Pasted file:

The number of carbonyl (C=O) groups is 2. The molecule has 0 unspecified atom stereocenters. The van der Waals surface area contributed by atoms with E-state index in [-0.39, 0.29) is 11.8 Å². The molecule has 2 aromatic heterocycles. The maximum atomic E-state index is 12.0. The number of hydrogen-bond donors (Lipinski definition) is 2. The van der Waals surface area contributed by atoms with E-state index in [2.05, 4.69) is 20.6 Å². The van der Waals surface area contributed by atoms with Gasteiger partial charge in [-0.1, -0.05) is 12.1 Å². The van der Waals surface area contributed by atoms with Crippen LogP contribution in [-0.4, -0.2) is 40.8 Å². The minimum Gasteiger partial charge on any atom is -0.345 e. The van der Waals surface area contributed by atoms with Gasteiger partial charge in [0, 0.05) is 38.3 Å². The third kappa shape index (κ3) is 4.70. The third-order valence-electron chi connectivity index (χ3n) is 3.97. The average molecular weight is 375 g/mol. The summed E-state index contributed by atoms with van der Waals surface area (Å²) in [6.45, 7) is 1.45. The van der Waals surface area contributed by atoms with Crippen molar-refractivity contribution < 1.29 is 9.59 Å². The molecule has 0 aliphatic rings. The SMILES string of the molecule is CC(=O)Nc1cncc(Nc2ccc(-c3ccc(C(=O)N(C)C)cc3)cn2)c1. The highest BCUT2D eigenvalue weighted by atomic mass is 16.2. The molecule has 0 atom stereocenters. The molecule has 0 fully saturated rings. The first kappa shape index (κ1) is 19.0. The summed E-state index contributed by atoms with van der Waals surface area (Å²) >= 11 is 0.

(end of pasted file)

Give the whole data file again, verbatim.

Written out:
The number of carbonyl (C=O) groups is 2. The molecule has 0 unspecified atom stereocenters. The van der Waals surface area contributed by atoms with E-state index in [-0.39, 0.29) is 11.8 Å². The molecule has 2 aromatic heterocycles. The maximum atomic E-state index is 12.0. The number of hydrogen-bond donors (Lipinski definition) is 2. The van der Waals surface area contributed by atoms with E-state index in [2.05, 4.69) is 20.6 Å². The van der Waals surface area contributed by atoms with Gasteiger partial charge in [-0.1, -0.05) is 12.1 Å². The van der Waals surface area contributed by atoms with Crippen LogP contribution in [-0.4, -0.2) is 40.8 Å². The minimum Gasteiger partial charge on any atom is -0.345 e. The van der Waals surface area contributed by atoms with Gasteiger partial charge in [0, 0.05) is 38.3 Å². The third kappa shape index (κ3) is 4.70. The third-order valence-electron chi connectivity index (χ3n) is 3.97. The average molecular weight is 375 g/mol. The summed E-state index contributed by atoms with van der Waals surface area (Å²) in [6.45, 7) is 1.45. The van der Waals surface area contributed by atoms with Crippen molar-refractivity contribution < 1.29 is 9.59 Å². The molecule has 0 aliphatic rings. The SMILES string of the molecule is CC(=O)Nc1cncc(Nc2ccc(-c3ccc(C(=O)N(C)C)cc3)cn2)c1. The highest BCUT2D eigenvalue weighted by atomic mass is 16.2. The molecule has 0 atom stereocenters. The molecule has 0 fully saturated rings. The first kappa shape index (κ1) is 19.0. The summed E-state index contributed by atoms with van der Waals surface area (Å²) >= 11 is 0.